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I am not sure to be honest. In this picture: http://i.imgur.com/eKCnH3n.jpg you can see I tried to make sure that I dug in enough so that they could stack, these are prototypes and the very first plates I have made, so I am more interesting in thickness and weight and clay amounts then the stacking part. I figure that part will be easy to fix if I go with a straight side rim, I will just trim an indent on the bottom so that they stack. But it is a good thought to bring up, I will have to figure out how to make them stack well once I decide this is what I am going to make a set of for personal use.

 

I am not sure I will end up going with this style of plate. I don't think Tiara(my wife) liked them anyways. But she said she can never tell until I glaze it.

 

I have a really hard time liking plates with the inch or so of flat wasted space on the edge. I never understood why someone wants a 10 inch plate with 2 inches being useless. 

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Yea, I know what you mean about rims and wasted space. I think however it does frame what is on the plate and makes picking up a loaded plate easier. That being said, the last ones I made the customer wanted a shallow bowl as a plate. I made extra for us, they do work well but I think the style of plate needs to suit the type of foods you mainly would serve on it. We are definitely not a meat n'potatoes kinda family that would need a flat area on the plate to cut meat up on so for us the bowl/plate is working really well. 

(bisque pic)

post-747-0-95300200-1489195989_thumb.jpg

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Yea that is a beautiful design. I was thinking about that type of design tomorrow. I plan on making 3 plates a day every day(or as soon as they come loose from the bats) until I figure out what I like best. I have always ate on plates with the wasted space on the side. 

 

I didn't think about picking up a loaded plate. I see what your saying now! I will need to trim in or when I am making it cut in enough room so that you can put your finger in the stacking part so you can pick up the plate after you have added food to it! I totally didn't think about that part enough. I guess this is why people put feet on plates. I either will need to flare those rims out more horizontally or make a big enough undercut so that you can stick a finger in there.. Hmmmm.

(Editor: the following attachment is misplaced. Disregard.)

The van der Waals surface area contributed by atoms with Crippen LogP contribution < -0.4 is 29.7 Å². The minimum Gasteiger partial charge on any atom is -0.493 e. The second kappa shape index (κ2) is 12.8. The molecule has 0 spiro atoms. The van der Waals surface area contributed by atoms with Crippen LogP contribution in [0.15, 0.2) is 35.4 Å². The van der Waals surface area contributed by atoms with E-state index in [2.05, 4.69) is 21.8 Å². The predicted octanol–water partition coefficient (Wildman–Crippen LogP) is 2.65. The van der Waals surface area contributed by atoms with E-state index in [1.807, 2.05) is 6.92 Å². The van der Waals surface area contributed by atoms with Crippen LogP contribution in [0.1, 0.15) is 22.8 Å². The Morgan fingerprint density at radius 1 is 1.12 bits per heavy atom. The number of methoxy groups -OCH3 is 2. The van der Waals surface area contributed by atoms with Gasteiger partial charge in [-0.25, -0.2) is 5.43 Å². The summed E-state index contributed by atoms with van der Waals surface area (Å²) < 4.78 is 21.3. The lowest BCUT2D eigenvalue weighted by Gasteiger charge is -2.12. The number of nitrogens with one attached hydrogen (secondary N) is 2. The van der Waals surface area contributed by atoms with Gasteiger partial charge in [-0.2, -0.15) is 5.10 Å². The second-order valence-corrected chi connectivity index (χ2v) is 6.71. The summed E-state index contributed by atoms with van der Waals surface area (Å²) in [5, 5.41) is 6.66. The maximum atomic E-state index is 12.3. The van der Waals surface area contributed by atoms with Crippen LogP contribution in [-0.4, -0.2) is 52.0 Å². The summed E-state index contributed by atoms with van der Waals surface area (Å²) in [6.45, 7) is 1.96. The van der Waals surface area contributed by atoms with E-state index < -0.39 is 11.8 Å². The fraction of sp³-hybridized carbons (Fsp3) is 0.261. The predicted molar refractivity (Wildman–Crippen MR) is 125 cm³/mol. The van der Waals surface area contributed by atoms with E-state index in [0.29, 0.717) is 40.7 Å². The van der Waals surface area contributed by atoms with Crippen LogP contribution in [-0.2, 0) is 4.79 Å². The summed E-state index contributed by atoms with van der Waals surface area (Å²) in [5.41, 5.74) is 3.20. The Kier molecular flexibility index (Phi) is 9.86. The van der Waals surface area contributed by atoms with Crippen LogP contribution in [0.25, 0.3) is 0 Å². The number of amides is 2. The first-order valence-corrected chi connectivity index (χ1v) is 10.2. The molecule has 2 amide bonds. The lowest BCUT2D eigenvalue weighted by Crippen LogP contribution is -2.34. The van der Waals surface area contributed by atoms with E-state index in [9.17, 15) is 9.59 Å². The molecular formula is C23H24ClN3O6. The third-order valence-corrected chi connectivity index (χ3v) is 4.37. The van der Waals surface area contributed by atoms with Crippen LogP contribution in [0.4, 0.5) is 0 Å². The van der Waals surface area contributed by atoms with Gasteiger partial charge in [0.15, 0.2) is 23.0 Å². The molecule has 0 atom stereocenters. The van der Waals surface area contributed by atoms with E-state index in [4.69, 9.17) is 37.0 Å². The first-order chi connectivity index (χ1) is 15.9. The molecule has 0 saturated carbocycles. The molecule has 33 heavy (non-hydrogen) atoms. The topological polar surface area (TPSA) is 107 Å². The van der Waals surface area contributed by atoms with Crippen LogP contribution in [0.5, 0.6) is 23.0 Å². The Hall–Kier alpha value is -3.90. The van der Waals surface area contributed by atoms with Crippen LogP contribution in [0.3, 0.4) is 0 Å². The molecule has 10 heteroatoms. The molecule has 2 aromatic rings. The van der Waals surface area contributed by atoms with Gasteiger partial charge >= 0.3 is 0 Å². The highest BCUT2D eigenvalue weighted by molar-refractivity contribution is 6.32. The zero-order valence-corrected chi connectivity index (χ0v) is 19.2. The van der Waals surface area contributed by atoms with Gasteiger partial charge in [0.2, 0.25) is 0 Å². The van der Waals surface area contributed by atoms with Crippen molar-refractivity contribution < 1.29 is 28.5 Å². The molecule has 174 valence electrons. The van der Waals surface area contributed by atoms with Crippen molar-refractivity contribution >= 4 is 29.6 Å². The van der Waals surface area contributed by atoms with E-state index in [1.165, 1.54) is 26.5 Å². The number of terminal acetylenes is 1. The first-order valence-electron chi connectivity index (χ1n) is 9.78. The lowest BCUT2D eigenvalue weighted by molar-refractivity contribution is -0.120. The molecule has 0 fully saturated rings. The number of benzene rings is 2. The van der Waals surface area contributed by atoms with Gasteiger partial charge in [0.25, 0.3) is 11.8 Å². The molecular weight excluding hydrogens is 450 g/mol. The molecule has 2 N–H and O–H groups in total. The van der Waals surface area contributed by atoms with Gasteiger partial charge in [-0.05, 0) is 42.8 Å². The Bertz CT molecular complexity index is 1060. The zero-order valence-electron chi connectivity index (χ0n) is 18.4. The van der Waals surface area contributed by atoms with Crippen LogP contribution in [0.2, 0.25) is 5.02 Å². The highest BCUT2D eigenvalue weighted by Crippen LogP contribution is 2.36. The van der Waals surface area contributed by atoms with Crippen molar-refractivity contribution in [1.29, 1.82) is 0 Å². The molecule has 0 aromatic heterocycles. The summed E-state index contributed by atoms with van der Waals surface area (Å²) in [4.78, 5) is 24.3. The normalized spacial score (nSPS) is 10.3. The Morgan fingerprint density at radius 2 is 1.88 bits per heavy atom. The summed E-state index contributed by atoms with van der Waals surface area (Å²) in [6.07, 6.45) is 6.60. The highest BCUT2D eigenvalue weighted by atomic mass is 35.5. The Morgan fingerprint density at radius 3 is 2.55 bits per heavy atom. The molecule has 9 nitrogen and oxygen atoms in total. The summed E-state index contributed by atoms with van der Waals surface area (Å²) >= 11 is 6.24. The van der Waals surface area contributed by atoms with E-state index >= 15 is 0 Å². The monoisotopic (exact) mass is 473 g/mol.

How much clay are you using for that bowl/plate, which btw is gorgeous, do you have any glazed pictures?

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Customer wanted the blu/blk combo, ours are just white. The scrap of paper with the weights/measurements is buried in my workshop somewhere, think it was 3lb12 I used for the dinner size. There is a foot, a lot of weight was trimmed away.

ps - I'm sure you have already thought of it but just in case, maybe measure the space in your dishwasher rack where you put plates plus your cupboard depth.

 

 

post-747-0-56636900-1489201191_thumb.jpg

Joseph F and S. Dean like this

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Hi, I have a related question. I can see how throwing round plates is faster and easier than slab building. But if I want to make a large, rectangular or oblong platter (e.g., a 9" x 21" fish platter), would it be easier to do that using a hump mold or a slump mold? My initial guess is that a hump mold might be easier because you can let it dry on the mold and gravity will help the curved sides keep their shape. However, I've never used either a slump or a hump mold before, so I might be missing something.